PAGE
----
That’s a point in Nader’s favor – the other campaigns apparently don’t think that atheists are worth speaking with, even in terms of important political issues. The Austin atheist survey didn’t ask candidates to support atheism, but to state their positions, on a scale ranging between strongly agree and strongly disagree, on scientific issues and matters regarding First Amendment protections of liberty. Take a look at the questions asked, and Nader’s responses, for yourself.
I have a slight caveat to my praise for Ralph Nader for his response to the atheist voter survey, however. Mostly, I agree with Nader’s responses to the survey, but there are some items on the survey to which Nader has only responded with a waffling “U” – the letter which represents either uncertain or undecided, depending on which version of the survey you look at.
These questions are:
12: “E Pluribus Unum” or “In Science We Trust” would be a less divisive national motto than “In God We Trust”, “In Allah We Trust”, “In Shiva and Vishnu We Trust”, or “Gott Mit Uns”.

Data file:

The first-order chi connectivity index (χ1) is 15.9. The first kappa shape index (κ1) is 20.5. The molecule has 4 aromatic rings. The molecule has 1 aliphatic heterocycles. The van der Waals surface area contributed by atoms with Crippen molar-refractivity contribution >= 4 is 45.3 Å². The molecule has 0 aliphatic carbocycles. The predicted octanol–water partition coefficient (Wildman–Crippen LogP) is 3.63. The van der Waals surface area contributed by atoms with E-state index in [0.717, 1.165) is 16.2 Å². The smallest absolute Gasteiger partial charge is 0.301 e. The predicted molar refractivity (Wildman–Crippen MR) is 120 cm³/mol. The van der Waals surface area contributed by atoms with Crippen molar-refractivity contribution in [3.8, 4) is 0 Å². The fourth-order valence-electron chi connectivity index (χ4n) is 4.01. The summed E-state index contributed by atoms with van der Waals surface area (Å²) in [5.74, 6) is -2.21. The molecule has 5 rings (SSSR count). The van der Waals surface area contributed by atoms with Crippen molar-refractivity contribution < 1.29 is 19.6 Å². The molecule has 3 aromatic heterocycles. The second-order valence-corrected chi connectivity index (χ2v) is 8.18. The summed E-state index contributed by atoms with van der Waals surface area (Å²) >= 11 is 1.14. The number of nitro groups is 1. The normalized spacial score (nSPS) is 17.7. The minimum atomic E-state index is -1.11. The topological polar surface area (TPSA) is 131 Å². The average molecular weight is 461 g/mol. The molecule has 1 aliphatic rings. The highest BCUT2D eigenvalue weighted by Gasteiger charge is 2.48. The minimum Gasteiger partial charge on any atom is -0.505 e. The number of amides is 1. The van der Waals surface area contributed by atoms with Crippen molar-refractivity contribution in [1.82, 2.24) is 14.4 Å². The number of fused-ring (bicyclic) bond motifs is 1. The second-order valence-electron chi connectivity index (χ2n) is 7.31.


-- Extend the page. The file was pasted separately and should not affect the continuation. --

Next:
17: A religious leader who learns of a commission of a felony should not be immune from prosecution for failure to report the crime.
18: A prison inmate should not be paroled or granted prison favors on account of religion.
20: Parents who, on account of religion, prevent their children from receiving life-saving medical treatment should not be immune from prosecution or from loss of custody of their children.”
I would have like to have seen Ralph Nader provide a decisive statement on these issues, rather than declare himself undecided. A little bit of thought should have led him to some appropriate decisions on these matters, and anyone who is asking to become President of the United States should have thought them through by now.